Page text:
You can do so much with beef broth! I make it 2-3 times per month and put a couple of quarts in my fridge and freeze the rest to have on hand. I freeze the broth in quart sized mason jars and make sure to leave 2 inches of room at the top to allow for expansion during freezing. Do NOT freeze in half gallon mason jars. They are too big and will crack in the freezer. They expand too much and break even if you leave room at the top. I learned the hard way with that one. I also freeze broth in a muffin tin. I fill them to the top and freeze them. I take them out and let them sit on the counter for 15 minutes until they are just soft enough to pop out of the muffin tins. I store them in a gallon storage bag and take out a piece or two as I need it. I use it for broth soup, adding liquid to any recipe, and to drink warmed up in a mug. I think there are endless ways to use beef broth! I even give some to our dog, and she loves it!

Recipe for Crockpot Beef Broth


Start with 3 marrow bones. It is crucial that they are from 100% grass-fed cows!! You don’t want the broth made from unhealthy cows!!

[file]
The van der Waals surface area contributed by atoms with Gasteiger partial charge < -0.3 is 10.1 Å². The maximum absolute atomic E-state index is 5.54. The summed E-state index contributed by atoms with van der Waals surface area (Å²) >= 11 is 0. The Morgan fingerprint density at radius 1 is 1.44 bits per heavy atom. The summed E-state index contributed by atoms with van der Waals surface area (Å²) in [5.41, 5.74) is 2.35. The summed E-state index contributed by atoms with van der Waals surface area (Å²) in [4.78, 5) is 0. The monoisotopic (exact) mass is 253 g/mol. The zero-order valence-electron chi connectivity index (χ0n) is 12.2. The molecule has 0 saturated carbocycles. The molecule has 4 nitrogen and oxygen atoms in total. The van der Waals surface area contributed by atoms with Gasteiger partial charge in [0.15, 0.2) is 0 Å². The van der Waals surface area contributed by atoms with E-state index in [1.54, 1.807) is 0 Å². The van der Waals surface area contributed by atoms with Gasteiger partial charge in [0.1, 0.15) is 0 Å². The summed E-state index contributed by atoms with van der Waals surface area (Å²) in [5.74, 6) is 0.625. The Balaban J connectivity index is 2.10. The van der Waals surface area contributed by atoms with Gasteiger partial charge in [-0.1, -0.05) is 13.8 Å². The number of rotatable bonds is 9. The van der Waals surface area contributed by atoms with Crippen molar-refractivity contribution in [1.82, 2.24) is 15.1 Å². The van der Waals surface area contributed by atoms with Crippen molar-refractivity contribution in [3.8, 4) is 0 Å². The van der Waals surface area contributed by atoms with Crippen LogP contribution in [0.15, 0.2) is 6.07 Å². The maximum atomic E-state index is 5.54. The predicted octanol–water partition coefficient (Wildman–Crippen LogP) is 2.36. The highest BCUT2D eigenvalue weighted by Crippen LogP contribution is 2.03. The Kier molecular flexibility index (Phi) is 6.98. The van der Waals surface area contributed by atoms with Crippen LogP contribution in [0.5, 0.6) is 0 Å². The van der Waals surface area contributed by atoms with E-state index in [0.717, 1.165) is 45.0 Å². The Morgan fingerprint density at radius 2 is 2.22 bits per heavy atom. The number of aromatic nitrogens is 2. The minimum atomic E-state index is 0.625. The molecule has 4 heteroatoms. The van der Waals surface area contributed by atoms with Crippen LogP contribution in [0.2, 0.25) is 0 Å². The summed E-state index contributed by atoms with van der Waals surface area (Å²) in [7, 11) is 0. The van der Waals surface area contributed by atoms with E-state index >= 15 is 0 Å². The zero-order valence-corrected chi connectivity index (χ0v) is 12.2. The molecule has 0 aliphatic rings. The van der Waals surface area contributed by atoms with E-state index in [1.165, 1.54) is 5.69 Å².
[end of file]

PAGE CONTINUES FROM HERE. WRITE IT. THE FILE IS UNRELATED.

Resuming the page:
2 Tablespoons Apple Cider Vinegar

1 Tablespoon Himalayan Sea Salt

2 cups vegetables of choice: 1/2 onion, 3 carrots, celery, garlic

Purified water that fills the crockpot



  • Put all of the ingredients into a crock pot and set the time for a 4-hour cook time. Fill the crockpot with the filtered water leaving about 2 inches of space at the top. Cover it with a lid and let cook for 4 hours. After the 4 hours it will turn onto the warm setting. Allow the beef broth to stay on warm in the crockpot for 12-24 hours. Honestly, 24 hours is best to render all of the minerals.
  • Once you have cooked your broth for 24 hours remove the meat from the bones (if there was any) and you can eat the meat. You can now strain the broth and put into mason jars to freeze.